Mitigation of red mark syndrome in rainbow trout with functional diets (BioMar Co-op) (39829)

Project Details


Red mark syndrome (RMS) is a skin disease affecting rainbow trout under farming conditions. The disease is not associated with any recognizable mortality, but results in economic losses on behalf of the fish farmer as fish are often affected around the time of sale, and the unappealing appearance has implications such as costs for sorting, down-grading, management challenges or costumer dissatisfaction.

The large skin lesions appear to be caused by an overreaction to a poorly characterized bacterium in the family Midichloriaceae within the Rickettsiales order. This bacterium is provisionally called Midichloria-like organism (MLO).

The only current way of treating RMS is with antibiotics. However, as antibiotics cannot be used prophylactically, and RMS cannot presently be diagnosed before lesions appear, the practical use is relatively limited, since lesions spontaneously heal anyway. There is a positive effect on the part of the pond that do not yet have symptoms (metaphylaxis), but this benefit is somewhat offset by the necessary antibiotics withdrawal period.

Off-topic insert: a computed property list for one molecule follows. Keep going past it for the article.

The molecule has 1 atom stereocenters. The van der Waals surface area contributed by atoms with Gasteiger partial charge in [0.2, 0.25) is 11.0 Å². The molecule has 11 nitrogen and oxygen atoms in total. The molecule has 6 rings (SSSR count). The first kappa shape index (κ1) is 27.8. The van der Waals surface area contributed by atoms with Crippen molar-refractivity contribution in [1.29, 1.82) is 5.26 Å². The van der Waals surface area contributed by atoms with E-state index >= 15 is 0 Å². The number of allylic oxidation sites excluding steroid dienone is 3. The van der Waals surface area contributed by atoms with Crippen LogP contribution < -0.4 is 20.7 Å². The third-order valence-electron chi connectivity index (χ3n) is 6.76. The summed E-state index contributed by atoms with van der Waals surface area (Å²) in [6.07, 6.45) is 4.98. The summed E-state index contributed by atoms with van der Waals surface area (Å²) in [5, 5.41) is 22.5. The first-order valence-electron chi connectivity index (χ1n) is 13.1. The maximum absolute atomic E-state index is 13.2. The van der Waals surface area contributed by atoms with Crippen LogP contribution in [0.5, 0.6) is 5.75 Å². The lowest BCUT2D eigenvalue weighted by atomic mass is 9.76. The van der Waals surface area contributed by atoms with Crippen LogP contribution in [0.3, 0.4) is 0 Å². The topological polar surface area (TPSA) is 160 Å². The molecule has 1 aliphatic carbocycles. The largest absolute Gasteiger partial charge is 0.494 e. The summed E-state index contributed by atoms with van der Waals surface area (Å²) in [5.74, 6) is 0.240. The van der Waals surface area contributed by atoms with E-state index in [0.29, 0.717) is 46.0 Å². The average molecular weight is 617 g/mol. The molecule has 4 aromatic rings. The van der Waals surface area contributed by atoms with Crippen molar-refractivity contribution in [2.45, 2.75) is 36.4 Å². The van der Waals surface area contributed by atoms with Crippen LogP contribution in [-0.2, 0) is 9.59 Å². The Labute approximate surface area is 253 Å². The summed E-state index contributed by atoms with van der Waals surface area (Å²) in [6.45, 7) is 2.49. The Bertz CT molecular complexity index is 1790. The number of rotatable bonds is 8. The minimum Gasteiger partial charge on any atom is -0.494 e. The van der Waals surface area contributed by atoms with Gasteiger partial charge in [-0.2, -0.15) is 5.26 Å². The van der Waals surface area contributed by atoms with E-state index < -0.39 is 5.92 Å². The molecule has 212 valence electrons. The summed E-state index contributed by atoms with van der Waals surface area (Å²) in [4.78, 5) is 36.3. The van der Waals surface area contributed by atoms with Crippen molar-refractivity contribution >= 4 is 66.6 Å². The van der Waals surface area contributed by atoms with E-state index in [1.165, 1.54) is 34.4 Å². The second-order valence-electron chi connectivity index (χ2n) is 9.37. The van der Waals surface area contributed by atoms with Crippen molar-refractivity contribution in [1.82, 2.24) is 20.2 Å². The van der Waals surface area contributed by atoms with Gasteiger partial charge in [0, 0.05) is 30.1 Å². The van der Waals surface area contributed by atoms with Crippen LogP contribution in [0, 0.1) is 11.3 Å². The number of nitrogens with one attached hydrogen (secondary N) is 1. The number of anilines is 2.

It is hypothesized that the immune response towards MLO can be modulated through functional feeds and/or that the healing phase is improved. The disease is apparently not associated with loss of appetite, or at least to a limited extent. Thus, functional feeds can potentially be administered before as well as during an outbreak.

In this project two experimental feeds are tested against a control feed. The experimental fish are exposed to RMS and the development of visual disease, MLO load and immune response is followed over the course of lesion development and healing.

National Institute of Aquatic Resources (DTU Aqua), Technical University of Denmark
BioMar A/S, Norway

The project is funded by BioMar A/S. 

Research area: Fish and Shellfish Diseases
StatusNot started


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